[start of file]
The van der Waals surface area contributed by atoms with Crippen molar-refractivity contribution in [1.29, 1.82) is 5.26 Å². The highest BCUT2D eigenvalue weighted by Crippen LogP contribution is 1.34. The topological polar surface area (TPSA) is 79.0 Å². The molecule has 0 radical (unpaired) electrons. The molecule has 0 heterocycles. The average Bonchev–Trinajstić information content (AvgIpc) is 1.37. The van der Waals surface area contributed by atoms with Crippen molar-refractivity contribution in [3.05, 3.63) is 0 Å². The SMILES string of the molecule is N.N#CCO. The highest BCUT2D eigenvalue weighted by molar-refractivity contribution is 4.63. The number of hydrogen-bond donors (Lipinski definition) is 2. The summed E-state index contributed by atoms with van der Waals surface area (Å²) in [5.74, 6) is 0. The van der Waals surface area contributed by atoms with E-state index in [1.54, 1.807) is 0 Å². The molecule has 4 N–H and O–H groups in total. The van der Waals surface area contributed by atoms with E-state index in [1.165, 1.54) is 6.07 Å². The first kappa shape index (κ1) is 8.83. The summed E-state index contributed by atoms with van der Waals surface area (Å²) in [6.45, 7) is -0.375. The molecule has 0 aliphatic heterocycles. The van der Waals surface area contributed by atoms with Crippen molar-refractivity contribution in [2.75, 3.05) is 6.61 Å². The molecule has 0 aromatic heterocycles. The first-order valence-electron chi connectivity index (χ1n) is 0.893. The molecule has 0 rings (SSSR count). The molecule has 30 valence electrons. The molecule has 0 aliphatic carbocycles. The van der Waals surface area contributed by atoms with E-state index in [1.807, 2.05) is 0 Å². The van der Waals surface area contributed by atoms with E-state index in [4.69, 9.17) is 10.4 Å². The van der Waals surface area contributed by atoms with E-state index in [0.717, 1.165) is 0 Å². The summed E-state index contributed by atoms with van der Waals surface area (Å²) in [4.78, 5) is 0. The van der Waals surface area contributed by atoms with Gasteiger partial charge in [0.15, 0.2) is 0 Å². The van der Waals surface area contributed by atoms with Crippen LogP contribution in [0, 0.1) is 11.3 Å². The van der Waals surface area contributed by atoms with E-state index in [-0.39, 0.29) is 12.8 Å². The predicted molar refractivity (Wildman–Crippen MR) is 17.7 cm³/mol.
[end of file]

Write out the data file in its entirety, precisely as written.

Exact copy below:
The van der Waals surface area contributed by atoms with Crippen molar-refractivity contribution in [1.29, 1.82) is 5.26 Å². The highest BCUT2D eigenvalue weighted by Crippen LogP contribution is 1.34. The topological polar surface area (TPSA) is 79.0 Å². The molecule has 0 radical (unpaired) electrons. The molecule has 0 heterocycles. The average Bonchev–Trinajstić information content (AvgIpc) is 1.37. The van der Waals surface area contributed by atoms with Crippen molar-refractivity contribution in [3.05, 3.63) is 0 Å². The SMILES string of the molecule is N.N#CCO. The highest BCUT2D eigenvalue weighted by molar-refractivity contribution is 4.63. The number of hydrogen-bond donors (Lipinski definition) is 2. The summed E-state index contributed by atoms with van der Waals surface area (Å²) in [5.74, 6) is 0. The van der Waals surface area contributed by atoms with E-state index in [1.54, 1.807) is 0 Å². The molecule has 4 N–H and O–H groups in total. The van der Waals surface area contributed by atoms with E-state index in [1.165, 1.54) is 6.07 Å². The first kappa shape index (κ1) is 8.83. The summed E-state index contributed by atoms with van der Waals surface area (Å²) in [6.45, 7) is -0.375. The molecule has 0 aliphatic heterocycles. The van der Waals surface area contributed by atoms with Crippen molar-refractivity contribution in [2.75, 3.05) is 6.61 Å². The molecule has 0 aromatic heterocycles. The first-order valence-electron chi connectivity index (χ1n) is 0.893. The molecule has 0 rings (SSSR count). The molecule has 30 valence electrons. The molecule has 0 aliphatic carbocycles. The van der Waals surface area contributed by atoms with E-state index in [1.807, 2.05) is 0 Å². The van der Waals surface area contributed by atoms with E-state index in [4.69, 9.17) is 10.4 Å². The van der Waals surface area contributed by atoms with E-state index in [0.717, 1.165) is 0 Å². The summed E-state index contributed by atoms with van der Waals surface area (Å²) in [4.78, 5) is 0. The van der Waals surface area contributed by atoms with Gasteiger partial charge in [0.15, 0.2) is 0 Å². The van der Waals surface area contributed by atoms with Crippen LogP contribution in [0, 0.1) is 11.3 Å². The van der Waals surface area contributed by atoms with E-state index in [-0.39, 0.29) is 12.8 Å². The predicted molar refractivity (Wildman–Crippen MR) is 17.7 cm³/mol.